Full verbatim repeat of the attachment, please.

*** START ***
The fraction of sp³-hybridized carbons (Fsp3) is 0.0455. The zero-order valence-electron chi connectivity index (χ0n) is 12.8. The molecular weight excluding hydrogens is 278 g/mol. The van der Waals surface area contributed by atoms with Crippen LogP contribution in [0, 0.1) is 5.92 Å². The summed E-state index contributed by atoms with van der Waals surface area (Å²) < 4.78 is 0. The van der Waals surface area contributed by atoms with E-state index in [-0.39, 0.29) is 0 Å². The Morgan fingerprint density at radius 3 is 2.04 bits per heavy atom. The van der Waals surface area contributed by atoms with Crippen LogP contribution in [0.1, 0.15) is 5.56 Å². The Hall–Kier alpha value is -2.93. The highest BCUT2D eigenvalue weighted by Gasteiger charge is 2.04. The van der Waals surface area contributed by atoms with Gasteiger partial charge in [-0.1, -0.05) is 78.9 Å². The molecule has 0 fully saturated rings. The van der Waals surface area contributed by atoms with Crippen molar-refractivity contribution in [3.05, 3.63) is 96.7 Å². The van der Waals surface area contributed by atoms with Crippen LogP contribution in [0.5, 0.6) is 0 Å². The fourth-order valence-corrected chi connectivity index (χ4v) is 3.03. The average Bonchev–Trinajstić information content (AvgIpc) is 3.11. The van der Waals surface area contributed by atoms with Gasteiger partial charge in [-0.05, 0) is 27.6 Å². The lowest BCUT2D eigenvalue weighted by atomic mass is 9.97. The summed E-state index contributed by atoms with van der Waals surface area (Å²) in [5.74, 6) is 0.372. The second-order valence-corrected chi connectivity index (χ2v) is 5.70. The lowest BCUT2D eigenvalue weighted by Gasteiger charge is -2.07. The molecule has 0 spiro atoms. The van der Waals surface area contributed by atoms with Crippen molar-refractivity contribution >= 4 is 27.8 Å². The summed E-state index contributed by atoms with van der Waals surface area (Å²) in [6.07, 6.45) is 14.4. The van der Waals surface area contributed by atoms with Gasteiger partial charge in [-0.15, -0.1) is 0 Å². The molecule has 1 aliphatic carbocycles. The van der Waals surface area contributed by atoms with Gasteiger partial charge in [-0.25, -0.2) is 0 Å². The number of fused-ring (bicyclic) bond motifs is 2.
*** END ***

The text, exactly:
The fraction of sp³-hybridized carbons (Fsp3) is 0.0455. The zero-order valence-electron chi connectivity index (χ0n) is 12.8. The molecular weight excluding hydrogens is 278 g/mol. The van der Waals surface area contributed by atoms with Crippen LogP contribution in [0, 0.1) is 5.92 Å². The summed E-state index contributed by atoms with van der Waals surface area (Å²) < 4.78 is 0. The van der Waals surface area contributed by atoms with E-state index in [-0.39, 0.29) is 0 Å². The Morgan fingerprint density at radius 3 is 2.04 bits per heavy atom. The van der Waals surface area contributed by atoms with Crippen LogP contribution in [0.1, 0.15) is 5.56 Å². The Hall–Kier alpha value is -2.93. The highest BCUT2D eigenvalue weighted by Gasteiger charge is 2.04. The van der Waals surface area contributed by atoms with Gasteiger partial charge in [-0.1, -0.05) is 78.9 Å². The molecule has 0 fully saturated rings. The van der Waals surface area contributed by atoms with Crippen molar-refractivity contribution in [3.05, 3.63) is 96.7 Å². The van der Waals surface area contributed by atoms with Crippen LogP contribution in [0.5, 0.6) is 0 Å². The fourth-order valence-corrected chi connectivity index (χ4v) is 3.03. The average Bonchev–Trinajstić information content (AvgIpc) is 3.11. The van der Waals surface area contributed by atoms with Gasteiger partial charge in [-0.05, 0) is 27.6 Å². The lowest BCUT2D eigenvalue weighted by atomic mass is 9.97. The summed E-state index contributed by atoms with van der Waals surface area (Å²) in [5.74, 6) is 0.372. The second-order valence-corrected chi connectivity index (χ2v) is 5.70. The lowest BCUT2D eigenvalue weighted by Gasteiger charge is -2.07. The molecule has 0 spiro atoms. The van der Waals surface area contributed by atoms with Crippen molar-refractivity contribution >= 4 is 27.8 Å². The summed E-state index contributed by atoms with van der Waals surface area (Å²) in [6.07, 6.45) is 14.4. The van der Waals surface area contributed by atoms with Gasteiger partial charge in [-0.15, -0.1) is 0 Å². The molecule has 1 aliphatic carbocycles. The van der Waals surface area contributed by atoms with Gasteiger partial charge in [-0.25, -0.2) is 0 Å². The number of fused-ring (bicyclic) bond motifs is 2.